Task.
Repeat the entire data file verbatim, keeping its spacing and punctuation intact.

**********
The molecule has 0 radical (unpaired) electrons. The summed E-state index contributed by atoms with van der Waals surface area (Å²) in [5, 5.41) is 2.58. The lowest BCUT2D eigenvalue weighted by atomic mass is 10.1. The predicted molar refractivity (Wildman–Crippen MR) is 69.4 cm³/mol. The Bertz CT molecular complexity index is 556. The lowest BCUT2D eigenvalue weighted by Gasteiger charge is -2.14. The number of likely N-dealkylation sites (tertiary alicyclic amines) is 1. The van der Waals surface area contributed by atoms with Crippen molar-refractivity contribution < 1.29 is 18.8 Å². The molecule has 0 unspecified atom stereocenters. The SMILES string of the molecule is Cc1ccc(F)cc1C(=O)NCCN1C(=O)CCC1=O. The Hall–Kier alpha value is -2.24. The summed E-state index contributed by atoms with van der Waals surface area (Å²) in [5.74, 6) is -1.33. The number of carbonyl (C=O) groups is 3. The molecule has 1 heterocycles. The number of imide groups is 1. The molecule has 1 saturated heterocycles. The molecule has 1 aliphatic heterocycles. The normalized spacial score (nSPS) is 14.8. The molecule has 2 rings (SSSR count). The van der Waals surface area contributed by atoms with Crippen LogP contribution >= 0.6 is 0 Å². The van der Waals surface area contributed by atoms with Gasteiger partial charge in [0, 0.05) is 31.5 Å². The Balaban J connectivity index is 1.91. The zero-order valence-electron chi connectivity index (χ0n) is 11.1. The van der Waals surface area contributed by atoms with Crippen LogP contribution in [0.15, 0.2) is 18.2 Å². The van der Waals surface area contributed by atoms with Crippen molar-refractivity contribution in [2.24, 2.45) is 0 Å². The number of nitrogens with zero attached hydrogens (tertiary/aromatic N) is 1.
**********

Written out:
The molecule has 0 radical (unpaired) electrons. The summed E-state index contributed by atoms with van der Waals surface area (Å²) in [5, 5.41) is 2.58. The lowest BCUT2D eigenvalue weighted by atomic mass is 10.1. The predicted molar refractivity (Wildman–Crippen MR) is 69.4 cm³/mol. The Bertz CT molecular complexity index is 556. The lowest BCUT2D eigenvalue weighted by Gasteiger charge is -2.14. The number of likely N-dealkylation sites (tertiary alicyclic amines) is 1. The van der Waals surface area contributed by atoms with Crippen molar-refractivity contribution < 1.29 is 18.8 Å². The molecule has 0 unspecified atom stereocenters. The SMILES string of the molecule is Cc1ccc(F)cc1C(=O)NCCN1C(=O)CCC1=O. The Hall–Kier alpha value is -2.24. The summed E-state index contributed by atoms with van der Waals surface area (Å²) in [5.74, 6) is -1.33. The number of carbonyl (C=O) groups is 3. The molecule has 1 heterocycles. The number of imide groups is 1. The molecule has 1 saturated heterocycles. The molecule has 1 aliphatic heterocycles. The normalized spacial score (nSPS) is 14.8. The molecule has 2 rings (SSSR count). The van der Waals surface area contributed by atoms with Crippen LogP contribution >= 0.6 is 0 Å². The van der Waals surface area contributed by atoms with Gasteiger partial charge in [0, 0.05) is 31.5 Å². The Balaban J connectivity index is 1.91. The zero-order valence-electron chi connectivity index (χ0n) is 11.1. The van der Waals surface area contributed by atoms with Crippen LogP contribution in [0.15, 0.2) is 18.2 Å². The van der Waals surface area contributed by atoms with Crippen molar-refractivity contribution in [2.24, 2.45) is 0 Å². The number of nitrogens with zero attached hydrogens (tertiary/aromatic N) is 1.